Do you ever get tunnel vision? Apparently I do. And I did when I wrote Convert Questions: Converts and Aliyah.
Let's summarize that post quickly: There are two times where your "Jewish" status matters when making aliyah to Israel: (1) for the Rabbinate (orthodox converts only, and even then it's not a given) and (2) the Ministry of the Interior, who decides who gets to become an Israeli citizen. The paradox I noted before was that the Rabbinate could think you're the frummest Yid since Moshe Rabbenu, but still not qualify as a Jew for purposes of the Law of Return. The Ministry of the Interior has unreleased (and sometimes changing) internal regulations that could prevent a convert from making aliyah because of an uncorrectable "flaw" in their conversion. As of right now, the policies in place require 1 year of residence in the converting community AFTER the conversion is complete. (I've also seen 9 months. Note that this policy was declared an unconstitutional violation of the Law of Return by the Israeli Supreme Court, so the Ministry of the Interior just started secretly enforcing this regulation.) This is bad if you converted 5, 10, or 20 years ago and moved to a new community within that year. You just can't fix that. Similarly, they're requiring a certain amount of study time as part of the conversion process (I've seen 350 hours), which is also something that can't be "corrected" later.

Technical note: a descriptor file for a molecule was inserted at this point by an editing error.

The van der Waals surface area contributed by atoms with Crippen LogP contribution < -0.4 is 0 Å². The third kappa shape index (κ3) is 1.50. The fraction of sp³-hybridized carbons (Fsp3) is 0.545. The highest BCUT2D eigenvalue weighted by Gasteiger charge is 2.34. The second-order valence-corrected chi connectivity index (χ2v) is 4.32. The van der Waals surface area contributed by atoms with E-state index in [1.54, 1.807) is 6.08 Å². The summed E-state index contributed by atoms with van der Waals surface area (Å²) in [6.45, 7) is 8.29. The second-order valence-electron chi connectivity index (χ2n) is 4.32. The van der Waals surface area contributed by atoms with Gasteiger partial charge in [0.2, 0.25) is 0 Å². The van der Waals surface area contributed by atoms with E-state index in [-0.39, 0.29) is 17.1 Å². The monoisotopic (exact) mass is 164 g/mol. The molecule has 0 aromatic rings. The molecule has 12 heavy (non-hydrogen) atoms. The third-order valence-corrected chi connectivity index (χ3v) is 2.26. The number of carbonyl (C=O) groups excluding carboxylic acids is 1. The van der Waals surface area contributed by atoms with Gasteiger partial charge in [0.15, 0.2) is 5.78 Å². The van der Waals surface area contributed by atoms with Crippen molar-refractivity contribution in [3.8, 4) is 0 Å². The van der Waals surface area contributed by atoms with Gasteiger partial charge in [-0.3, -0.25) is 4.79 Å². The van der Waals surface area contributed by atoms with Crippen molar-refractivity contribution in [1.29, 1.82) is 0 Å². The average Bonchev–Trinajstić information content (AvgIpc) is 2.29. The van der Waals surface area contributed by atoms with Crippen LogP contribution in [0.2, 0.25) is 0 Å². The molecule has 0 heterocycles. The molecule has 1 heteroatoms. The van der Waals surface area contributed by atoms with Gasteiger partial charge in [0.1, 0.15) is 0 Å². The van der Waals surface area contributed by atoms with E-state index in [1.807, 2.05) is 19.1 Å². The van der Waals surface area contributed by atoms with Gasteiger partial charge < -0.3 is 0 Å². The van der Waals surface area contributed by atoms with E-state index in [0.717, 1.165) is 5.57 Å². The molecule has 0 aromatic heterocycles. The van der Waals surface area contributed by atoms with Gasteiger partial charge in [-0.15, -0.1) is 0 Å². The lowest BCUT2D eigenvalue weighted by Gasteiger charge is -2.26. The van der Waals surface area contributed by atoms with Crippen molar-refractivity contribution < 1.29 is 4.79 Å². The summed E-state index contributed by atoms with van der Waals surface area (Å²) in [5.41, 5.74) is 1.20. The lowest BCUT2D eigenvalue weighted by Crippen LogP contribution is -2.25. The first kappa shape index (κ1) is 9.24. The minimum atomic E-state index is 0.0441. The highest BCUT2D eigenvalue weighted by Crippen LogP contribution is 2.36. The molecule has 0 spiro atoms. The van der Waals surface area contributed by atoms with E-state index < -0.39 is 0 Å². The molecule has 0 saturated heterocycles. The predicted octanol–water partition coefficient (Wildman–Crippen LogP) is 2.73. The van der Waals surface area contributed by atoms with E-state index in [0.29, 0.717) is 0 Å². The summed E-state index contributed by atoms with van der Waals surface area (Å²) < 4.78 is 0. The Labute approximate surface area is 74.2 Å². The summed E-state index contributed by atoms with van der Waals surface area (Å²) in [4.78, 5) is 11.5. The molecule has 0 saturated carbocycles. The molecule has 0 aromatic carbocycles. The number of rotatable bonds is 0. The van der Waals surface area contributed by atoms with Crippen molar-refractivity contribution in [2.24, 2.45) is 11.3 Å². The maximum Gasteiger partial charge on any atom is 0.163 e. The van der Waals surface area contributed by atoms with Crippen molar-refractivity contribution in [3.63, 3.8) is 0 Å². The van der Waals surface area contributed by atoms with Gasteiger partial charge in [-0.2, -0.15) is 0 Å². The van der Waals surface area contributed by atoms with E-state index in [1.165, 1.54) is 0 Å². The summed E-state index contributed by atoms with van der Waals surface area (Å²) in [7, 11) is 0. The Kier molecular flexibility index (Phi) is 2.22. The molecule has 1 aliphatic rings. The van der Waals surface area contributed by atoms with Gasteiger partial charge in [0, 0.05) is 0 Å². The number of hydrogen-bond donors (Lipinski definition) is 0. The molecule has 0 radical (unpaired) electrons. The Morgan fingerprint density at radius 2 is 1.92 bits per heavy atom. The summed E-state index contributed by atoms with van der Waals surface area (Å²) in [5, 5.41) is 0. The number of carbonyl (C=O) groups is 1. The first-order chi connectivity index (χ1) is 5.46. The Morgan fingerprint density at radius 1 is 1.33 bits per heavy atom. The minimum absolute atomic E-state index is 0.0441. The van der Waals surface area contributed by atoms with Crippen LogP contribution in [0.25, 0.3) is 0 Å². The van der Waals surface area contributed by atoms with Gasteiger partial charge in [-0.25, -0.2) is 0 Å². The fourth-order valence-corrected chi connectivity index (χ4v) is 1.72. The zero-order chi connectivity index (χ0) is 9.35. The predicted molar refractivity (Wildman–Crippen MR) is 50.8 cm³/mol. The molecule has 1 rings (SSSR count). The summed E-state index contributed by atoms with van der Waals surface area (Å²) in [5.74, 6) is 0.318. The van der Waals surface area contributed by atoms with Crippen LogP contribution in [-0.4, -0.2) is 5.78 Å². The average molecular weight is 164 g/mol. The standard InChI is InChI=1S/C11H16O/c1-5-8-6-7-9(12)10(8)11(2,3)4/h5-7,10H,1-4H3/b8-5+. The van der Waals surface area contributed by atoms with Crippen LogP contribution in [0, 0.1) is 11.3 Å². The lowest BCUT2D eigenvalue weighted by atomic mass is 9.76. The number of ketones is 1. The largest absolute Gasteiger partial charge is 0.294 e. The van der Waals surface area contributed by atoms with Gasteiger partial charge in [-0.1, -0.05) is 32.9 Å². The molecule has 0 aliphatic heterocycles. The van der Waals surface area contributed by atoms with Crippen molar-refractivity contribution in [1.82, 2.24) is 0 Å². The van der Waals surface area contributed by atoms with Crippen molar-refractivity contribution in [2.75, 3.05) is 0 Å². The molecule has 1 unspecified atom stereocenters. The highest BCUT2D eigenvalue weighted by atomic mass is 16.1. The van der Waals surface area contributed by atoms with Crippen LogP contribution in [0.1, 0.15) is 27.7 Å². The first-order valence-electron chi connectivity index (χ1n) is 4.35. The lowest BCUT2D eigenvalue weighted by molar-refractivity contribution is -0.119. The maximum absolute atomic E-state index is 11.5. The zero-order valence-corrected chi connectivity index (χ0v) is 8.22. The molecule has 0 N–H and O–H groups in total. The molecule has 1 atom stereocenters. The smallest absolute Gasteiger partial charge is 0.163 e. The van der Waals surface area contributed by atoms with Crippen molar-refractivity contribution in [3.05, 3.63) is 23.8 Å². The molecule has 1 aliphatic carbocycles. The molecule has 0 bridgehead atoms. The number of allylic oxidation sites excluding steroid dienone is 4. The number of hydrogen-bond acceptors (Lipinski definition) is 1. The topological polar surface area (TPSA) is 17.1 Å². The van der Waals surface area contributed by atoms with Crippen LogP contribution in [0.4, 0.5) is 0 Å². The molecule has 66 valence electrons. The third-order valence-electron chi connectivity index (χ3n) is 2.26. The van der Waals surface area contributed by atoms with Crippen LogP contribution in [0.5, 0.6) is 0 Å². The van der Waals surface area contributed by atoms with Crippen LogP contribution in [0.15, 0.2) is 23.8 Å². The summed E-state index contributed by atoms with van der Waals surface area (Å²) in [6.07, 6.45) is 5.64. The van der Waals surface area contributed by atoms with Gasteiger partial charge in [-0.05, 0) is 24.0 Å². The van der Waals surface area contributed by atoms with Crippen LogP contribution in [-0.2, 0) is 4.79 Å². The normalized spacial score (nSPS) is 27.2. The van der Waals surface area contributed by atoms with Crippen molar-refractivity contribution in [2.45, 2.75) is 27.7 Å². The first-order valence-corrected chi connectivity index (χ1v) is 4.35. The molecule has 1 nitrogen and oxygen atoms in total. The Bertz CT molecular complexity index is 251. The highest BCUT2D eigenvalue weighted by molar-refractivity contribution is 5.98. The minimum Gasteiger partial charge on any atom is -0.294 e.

If you're like me and have no familial Jewish connections, that post is still true. However, the very clever Ronit reminded me to look at the other provisions of the Law of Return. (That's the law that allows Jews from anywhere in the world to immigrate to Israel with automatic citizenship.)
The Law of Return defines "Jew" (ironically enough) according to the same criteria used by the Nazis in their Nuremberg Laws: Anyone with one Jewish grandparent or who has a spouse with at least one Jewish grandparent. (Note that any halachic Jew who "voluntarily changed his religion" is ineligible for citizenship under the Law of Return. That includes Messianic Jews, but not Messianic Jews without a Jewish mother.) With all that in mind, let's look at some possible situations that can still get you converts back to the Land of Milk and Honey!
a) You get married to a Jew! You were going to do that anyway, right? If you got married (or were married before your conversion) to a Jew of any stream, you can make aliyah as a Jew, all internal regulations aside! No needing to wait a year, and no worrying about the hours requirement. Like you really needed the state of Israel to jump on the "What, you're 22? Get married and have babies already!" bandwagon.
b) You have a father or at least one grandparent who is Jewish. Proving that can get tricky, though. However, people do it all the time, so it can be done.
Basically, when do these regulations matter? When you're single and don't have Jewish family. AKA, this girl over here. Hence...tunnel vision. I apologize if I caused you any unnecessary fear, and may we all merit to live in the land!